Dr. Neven Krstulovic-Opara, 919/515-7813 or email@example.com
Jenny Weston, Engineering Publications, 919/515-3848 or firstname.lastname@example.org
September 10, 1999
Engineer’s Research Aims at Creating Quakeproof StructuresFOR IMMEDIATE RELEASE
Following the devastating earthquakes in Turkey this summer that killed as many as 20,000 people and injured another 27,000, images of survivors trapped beneath the rubble of collapsed buildings appeared daily in news reports worldwide.
A North Carolina State University engineer is developing a new type of concrete to help prevent such scenes from happening again in the future. Because it’s reinforced with mats made of thousands of stainless steel fibers and injected with a special concrete slurry, the new material, called Slurry Infiltrated Mat Concrete (SIMCON), can sustain much higher stress loads and deformations than traditional concrete.
Tests show that concrete buildings or bridges reinforced with SIMCON are far more earthquake resistant and less likely to break apart in large chunks that fall off and cause injury to people below.
"The high-performance concrete we are developing has a great potential to revolutionize the way concrete structures are built and used," says Dr. Neven Krstulovic-Opara, assistant professor of civil engineering. Because it’s comparatively easy to use and economical, SIMCON can be used in new construction or to reinforce existing structures, he says.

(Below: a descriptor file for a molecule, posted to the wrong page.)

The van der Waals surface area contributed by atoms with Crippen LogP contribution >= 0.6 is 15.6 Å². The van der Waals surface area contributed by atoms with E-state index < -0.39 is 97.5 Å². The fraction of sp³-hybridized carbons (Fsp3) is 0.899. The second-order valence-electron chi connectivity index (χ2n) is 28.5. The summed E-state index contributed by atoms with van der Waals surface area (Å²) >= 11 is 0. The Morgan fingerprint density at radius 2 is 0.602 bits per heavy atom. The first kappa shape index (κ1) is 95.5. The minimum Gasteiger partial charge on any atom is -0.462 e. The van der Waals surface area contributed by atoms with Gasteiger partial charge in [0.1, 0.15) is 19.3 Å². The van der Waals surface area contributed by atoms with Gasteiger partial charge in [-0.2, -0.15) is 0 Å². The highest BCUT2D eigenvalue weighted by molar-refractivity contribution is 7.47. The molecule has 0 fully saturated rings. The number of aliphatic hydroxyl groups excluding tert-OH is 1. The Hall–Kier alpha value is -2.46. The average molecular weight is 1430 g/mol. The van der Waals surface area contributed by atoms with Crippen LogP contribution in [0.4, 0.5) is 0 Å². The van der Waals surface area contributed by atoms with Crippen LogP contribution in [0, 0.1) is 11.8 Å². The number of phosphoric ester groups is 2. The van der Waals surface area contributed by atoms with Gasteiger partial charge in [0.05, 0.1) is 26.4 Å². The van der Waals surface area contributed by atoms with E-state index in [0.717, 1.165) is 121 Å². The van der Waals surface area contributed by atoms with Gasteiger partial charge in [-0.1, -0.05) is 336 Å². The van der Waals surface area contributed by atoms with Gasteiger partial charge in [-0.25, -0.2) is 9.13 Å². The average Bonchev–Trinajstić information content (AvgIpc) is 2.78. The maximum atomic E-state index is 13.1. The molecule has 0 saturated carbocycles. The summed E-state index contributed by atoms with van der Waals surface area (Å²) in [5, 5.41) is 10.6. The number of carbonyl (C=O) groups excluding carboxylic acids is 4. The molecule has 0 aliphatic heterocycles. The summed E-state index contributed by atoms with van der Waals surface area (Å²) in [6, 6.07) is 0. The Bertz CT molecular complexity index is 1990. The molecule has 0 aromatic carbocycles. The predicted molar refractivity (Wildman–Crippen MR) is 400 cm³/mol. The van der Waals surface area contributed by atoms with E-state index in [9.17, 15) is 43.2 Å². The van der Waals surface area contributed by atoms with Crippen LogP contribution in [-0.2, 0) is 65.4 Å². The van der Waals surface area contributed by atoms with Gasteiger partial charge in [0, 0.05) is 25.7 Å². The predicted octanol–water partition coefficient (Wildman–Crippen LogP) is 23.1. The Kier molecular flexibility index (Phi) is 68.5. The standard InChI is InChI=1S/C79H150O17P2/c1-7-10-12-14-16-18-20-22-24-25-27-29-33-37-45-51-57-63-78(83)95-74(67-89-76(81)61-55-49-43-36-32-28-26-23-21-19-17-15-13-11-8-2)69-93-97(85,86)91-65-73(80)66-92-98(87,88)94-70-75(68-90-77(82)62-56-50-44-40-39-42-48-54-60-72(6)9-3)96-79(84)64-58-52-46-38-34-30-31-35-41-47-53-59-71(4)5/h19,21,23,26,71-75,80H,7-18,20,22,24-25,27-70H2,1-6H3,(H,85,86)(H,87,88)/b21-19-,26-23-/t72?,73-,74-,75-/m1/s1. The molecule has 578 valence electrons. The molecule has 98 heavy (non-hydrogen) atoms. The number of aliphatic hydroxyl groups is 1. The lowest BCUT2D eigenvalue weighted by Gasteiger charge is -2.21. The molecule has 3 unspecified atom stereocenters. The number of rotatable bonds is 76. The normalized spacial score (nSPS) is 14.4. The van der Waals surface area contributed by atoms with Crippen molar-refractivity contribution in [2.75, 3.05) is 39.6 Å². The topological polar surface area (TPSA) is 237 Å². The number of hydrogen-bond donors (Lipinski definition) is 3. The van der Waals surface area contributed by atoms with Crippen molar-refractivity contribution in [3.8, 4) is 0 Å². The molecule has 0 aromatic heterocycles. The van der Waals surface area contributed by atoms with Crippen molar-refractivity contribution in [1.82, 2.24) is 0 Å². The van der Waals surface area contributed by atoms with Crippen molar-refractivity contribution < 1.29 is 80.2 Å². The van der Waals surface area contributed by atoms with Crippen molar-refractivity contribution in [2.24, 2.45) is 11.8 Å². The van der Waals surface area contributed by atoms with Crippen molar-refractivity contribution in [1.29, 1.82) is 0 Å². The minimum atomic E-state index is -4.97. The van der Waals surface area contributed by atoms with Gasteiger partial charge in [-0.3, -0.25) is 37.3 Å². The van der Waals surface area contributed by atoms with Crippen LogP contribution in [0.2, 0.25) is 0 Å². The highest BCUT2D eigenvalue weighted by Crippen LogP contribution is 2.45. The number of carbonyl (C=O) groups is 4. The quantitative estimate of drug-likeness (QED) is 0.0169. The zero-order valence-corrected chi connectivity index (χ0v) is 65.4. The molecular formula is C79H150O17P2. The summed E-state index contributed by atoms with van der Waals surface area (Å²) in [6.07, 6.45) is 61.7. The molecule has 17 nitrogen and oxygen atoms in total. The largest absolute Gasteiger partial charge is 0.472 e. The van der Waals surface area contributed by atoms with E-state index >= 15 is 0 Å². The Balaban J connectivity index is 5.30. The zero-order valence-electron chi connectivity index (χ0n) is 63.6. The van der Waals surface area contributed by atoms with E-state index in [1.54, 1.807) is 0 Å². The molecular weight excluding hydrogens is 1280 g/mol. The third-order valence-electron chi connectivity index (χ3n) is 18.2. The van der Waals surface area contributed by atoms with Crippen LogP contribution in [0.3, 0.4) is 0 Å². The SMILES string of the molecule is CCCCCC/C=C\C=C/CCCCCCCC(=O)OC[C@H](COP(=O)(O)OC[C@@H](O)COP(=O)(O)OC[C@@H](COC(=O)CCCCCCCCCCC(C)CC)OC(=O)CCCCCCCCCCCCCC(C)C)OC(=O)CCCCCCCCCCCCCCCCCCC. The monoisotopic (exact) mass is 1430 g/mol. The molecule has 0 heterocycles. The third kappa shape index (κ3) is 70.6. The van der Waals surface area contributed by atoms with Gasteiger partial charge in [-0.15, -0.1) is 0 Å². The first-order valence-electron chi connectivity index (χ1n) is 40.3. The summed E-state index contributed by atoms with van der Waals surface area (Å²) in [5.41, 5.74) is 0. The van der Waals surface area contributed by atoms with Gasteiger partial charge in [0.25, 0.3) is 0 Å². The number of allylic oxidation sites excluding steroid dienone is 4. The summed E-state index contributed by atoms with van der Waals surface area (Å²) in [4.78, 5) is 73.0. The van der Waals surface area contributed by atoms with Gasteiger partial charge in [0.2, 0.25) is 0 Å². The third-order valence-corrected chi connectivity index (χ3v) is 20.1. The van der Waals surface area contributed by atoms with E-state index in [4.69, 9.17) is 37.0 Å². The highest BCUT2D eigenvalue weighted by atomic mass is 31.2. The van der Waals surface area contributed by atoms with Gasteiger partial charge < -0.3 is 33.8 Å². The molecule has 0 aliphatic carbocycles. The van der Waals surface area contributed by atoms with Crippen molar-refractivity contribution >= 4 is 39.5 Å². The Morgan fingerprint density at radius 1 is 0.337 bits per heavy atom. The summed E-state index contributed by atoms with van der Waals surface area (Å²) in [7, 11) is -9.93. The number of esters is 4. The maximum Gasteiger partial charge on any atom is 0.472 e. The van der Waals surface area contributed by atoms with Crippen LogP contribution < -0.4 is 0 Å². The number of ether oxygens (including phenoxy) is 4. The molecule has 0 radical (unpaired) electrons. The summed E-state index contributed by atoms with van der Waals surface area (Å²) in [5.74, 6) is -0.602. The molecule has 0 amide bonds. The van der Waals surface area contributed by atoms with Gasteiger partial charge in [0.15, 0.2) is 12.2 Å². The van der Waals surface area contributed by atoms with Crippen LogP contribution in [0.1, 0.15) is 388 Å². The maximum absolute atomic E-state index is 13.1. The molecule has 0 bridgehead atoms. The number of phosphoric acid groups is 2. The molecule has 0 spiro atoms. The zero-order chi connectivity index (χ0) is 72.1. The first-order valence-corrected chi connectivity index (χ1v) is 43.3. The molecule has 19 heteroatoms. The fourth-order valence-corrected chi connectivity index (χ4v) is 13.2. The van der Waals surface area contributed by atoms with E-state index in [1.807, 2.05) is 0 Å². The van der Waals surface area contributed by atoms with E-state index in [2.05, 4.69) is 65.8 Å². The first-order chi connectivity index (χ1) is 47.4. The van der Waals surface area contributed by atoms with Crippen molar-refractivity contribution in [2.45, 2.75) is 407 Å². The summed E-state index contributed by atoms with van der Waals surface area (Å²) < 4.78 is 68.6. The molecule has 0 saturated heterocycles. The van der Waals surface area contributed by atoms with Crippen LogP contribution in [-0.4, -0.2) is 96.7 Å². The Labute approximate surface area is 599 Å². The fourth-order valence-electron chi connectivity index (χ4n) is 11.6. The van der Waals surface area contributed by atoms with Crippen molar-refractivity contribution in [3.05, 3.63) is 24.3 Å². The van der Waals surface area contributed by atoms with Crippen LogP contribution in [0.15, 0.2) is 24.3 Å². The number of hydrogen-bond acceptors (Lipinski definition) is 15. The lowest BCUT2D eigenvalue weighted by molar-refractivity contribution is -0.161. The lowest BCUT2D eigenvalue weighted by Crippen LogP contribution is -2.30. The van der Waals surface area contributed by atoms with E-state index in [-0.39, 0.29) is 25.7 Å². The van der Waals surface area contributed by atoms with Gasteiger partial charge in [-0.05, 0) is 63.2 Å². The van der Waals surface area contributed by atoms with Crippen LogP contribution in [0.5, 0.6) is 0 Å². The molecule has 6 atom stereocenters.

If extreme stresses cause SIMCON to fail, its mass of fibers and concrete doesn’t collapse in the same way traditional concrete does, Krstulovic-Opara says. Instead of large chunks breaking and falling from a structure, the material crumbles into small, harmless flakes.
This controlled form of failure is a key advantage of SIMCON, the NC State engineer says. Because failure is inevitable in all structures, engineers must design buildings and bridges to fail in the safest way. In conventional concrete structures, this is achieved through the use of steel reinforcing bars – rebars – which give the concrete tensile strength it would otherwise lack. For safety and design reasons, the concrete is designed so that the rebars will fail before the concrete does. Unfortunately, many structures have not been designed to sustain the powerful stresses caused by earthquakes. When such extreme stresses occur, the concrete can crack, explode and break away from the rebars, causing the structure to collapse.
By contrast, failure of SIMCON would present little danger to people or property below.
Currently, Krsulovic-Opara is working with a team of NC State researchers to develop new structural systems that would best employ the advanced features of SIMCON – high strength, durability, low cost and ease of construction. The project is funded by the National Science Foundation. NC State faculty taking part in the project include Dr. John Hanson, Distinguished University Professor of civil engineering and Dr. Paul Zia, Distinguished University Professor Emeritus of civil engineering.
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